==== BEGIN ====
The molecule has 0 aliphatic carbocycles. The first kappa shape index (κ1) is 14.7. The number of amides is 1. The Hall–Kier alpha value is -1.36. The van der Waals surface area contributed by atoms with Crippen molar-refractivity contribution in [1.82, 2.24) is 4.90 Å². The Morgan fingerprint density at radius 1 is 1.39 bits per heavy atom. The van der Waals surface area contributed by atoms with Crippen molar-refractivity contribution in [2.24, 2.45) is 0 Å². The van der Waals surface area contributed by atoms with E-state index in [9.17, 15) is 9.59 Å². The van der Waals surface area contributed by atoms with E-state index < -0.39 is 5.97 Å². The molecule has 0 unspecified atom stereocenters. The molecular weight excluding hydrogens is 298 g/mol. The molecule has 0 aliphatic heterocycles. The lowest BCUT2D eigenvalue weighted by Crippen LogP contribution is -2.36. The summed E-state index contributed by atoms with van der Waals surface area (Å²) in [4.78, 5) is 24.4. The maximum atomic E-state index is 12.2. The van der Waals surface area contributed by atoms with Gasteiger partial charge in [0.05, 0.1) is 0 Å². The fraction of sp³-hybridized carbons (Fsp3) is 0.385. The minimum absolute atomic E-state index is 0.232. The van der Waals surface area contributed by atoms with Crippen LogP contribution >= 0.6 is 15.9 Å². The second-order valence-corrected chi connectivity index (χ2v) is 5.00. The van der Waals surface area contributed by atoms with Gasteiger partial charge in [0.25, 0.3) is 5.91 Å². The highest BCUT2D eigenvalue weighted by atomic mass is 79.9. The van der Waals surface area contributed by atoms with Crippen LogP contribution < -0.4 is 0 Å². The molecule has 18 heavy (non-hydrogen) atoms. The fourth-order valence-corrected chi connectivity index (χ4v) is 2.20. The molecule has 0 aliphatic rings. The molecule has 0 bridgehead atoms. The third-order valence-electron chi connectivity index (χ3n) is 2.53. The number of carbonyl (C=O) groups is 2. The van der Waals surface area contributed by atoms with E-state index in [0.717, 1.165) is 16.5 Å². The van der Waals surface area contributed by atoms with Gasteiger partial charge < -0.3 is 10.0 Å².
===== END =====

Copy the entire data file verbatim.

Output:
The molecule has 0 aliphatic carbocycles. The first kappa shape index (κ1) is 14.7. The number of amides is 1. The Hall–Kier alpha value is -1.36. The van der Waals surface area contributed by atoms with Crippen molar-refractivity contribution in [1.82, 2.24) is 4.90 Å². The Morgan fingerprint density at radius 1 is 1.39 bits per heavy atom. The van der Waals surface area contributed by atoms with Crippen molar-refractivity contribution in [2.24, 2.45) is 0 Å². The van der Waals surface area contributed by atoms with E-state index in [9.17, 15) is 9.59 Å². The van der Waals surface area contributed by atoms with E-state index < -0.39 is 5.97 Å². The molecule has 0 unspecified atom stereocenters. The molecular weight excluding hydrogens is 298 g/mol. The molecule has 0 aliphatic heterocycles. The lowest BCUT2D eigenvalue weighted by Crippen LogP contribution is -2.36. The summed E-state index contributed by atoms with van der Waals surface area (Å²) in [4.78, 5) is 24.4. The maximum atomic E-state index is 12.2. The van der Waals surface area contributed by atoms with Gasteiger partial charge in [0.05, 0.1) is 0 Å². The fraction of sp³-hybridized carbons (Fsp3) is 0.385. The minimum absolute atomic E-state index is 0.232. The van der Waals surface area contributed by atoms with Crippen LogP contribution >= 0.6 is 15.9 Å². The second-order valence-corrected chi connectivity index (χ2v) is 5.00. The van der Waals surface area contributed by atoms with Gasteiger partial charge in [0.25, 0.3) is 5.91 Å². The highest BCUT2D eigenvalue weighted by atomic mass is 79.9. The van der Waals surface area contributed by atoms with Crippen LogP contribution < -0.4 is 0 Å². The molecule has 18 heavy (non-hydrogen) atoms. The fourth-order valence-corrected chi connectivity index (χ4v) is 2.20. The molecule has 0 aliphatic rings. The molecule has 0 bridgehead atoms. The third-order valence-electron chi connectivity index (χ3n) is 2.53. The number of carbonyl (C=O) groups is 2. The van der Waals surface area contributed by atoms with E-state index in [0.717, 1.165) is 16.5 Å². The van der Waals surface area contributed by atoms with Gasteiger partial charge < -0.3 is 10.0 Å².